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Felix Onuah, Tansa Musa12 Aug 2008 13:09
Nigeria will finally hand over the oil-rich Bakassi peninsula to Cameroon on Thursday, putting an end to a decades-old dispute that brought the two countries to the brink of war.
Security is expected to be tight for the formal flag-exchanging ceremony in Bakassi, a peninsula of mangrove islands in the Gulf of Guinea, due to threats of attacks from local armed groups opposed to the transfer.
Despite the security concerns and a court order to delay the handover, Nigerian President Umaru Yar’Adua has insisted it will follow through on its international commitments.
“We want to use this handover occasion to celebrate the goodness of our people, the capacity of our government to honour commitments from government to government, and also to celebrate the friendship between two countries,” Nigeria Foreign Affairs Minister Ojo Madueke told Reuters last week.
The two African nations have agreed to work together to explore offshore oil reserves in Bakassi, an area largely untapped because of the border dispute. With its proximity to the Niger Delta, heart of Nigeria’s oil production, industry experts believe the peninsula could hold significant amounts of oil deposits that would help boost Cameroon’s declining production of about 90 000 barrels per day.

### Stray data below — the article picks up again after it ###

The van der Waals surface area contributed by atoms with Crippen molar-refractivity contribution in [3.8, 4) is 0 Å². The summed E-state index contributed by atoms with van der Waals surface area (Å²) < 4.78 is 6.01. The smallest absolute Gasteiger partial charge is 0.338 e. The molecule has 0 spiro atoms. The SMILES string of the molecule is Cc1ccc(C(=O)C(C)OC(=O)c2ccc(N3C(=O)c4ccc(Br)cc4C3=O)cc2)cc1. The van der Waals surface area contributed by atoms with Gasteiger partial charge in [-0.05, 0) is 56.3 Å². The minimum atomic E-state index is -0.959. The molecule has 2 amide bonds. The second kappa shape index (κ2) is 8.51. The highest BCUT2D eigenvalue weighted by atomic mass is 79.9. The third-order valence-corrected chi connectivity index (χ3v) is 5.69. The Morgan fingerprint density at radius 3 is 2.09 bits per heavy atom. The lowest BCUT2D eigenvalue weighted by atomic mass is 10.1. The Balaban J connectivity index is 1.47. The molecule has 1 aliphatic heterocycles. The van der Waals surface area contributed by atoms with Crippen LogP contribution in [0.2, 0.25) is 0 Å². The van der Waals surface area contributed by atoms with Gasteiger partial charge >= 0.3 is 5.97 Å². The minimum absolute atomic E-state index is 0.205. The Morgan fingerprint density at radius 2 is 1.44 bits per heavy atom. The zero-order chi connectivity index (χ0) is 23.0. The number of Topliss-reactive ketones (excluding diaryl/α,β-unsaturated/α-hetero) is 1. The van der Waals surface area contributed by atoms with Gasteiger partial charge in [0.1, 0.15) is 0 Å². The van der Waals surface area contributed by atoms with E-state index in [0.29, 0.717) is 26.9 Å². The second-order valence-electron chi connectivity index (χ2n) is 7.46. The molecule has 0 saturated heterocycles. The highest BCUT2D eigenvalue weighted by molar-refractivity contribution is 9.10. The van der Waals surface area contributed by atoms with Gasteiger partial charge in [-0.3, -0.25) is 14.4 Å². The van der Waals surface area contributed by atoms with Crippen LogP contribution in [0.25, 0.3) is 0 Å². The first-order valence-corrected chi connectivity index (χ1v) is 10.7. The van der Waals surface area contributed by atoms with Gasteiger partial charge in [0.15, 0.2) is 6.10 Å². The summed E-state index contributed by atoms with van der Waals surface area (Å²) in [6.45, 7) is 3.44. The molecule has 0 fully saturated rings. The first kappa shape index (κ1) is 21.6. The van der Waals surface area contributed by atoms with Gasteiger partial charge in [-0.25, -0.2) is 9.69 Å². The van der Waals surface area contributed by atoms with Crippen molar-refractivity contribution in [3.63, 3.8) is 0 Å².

Nigeria, Cameroon and the United Nations are expected to send senior delegations to mark Thursday’s handover, which comes six years after the World Court ruled that Cameroon was the rightful owner of Bakassi.
Nigeria and Cameroon almost went to war over the peninsula in 1981.
The Nigerian government agreed to transfer Bakassi two years ago in line with a 2002 World Court order, but sporadic gun battles, political disputes and legal skirmishes have delayed it.
A little-known armed Nigerian group launched two attacks on Cameroonian soldiers in Bakassi last month and has promised more violence in the region.
“The Nigerian government can go ahead and hand over Bakassi to Cameroon on Thursday if they want, but for us that will not change anything on the ground,” said Commander Ebi Dari, spokesperson for the Niger Delta Defence and Security Council.
“Our forces will remain on the ground and mount more attacks,” he said.
About 90% of the population in the Bakassi peninsula are Nigerian fishermen and their families.
A Nigerian court ordered authorities two weeks ago not to handover Bakassi until it had dealt with a lawsuit filed by community leaders.
“I believe that if we really have a country and a government that respects the rule of law, [Yar’Adua] should respect the high court order. If they have any misgivings about it, then they should go on and appeal,” said Kayode Fasitere, an attorney representing the Bakassi community.
The International Court of Justice gave Bakassi to Cameroon, based largely on a 1913 treaty between former colonial powers Britain and Germany.—Reuters
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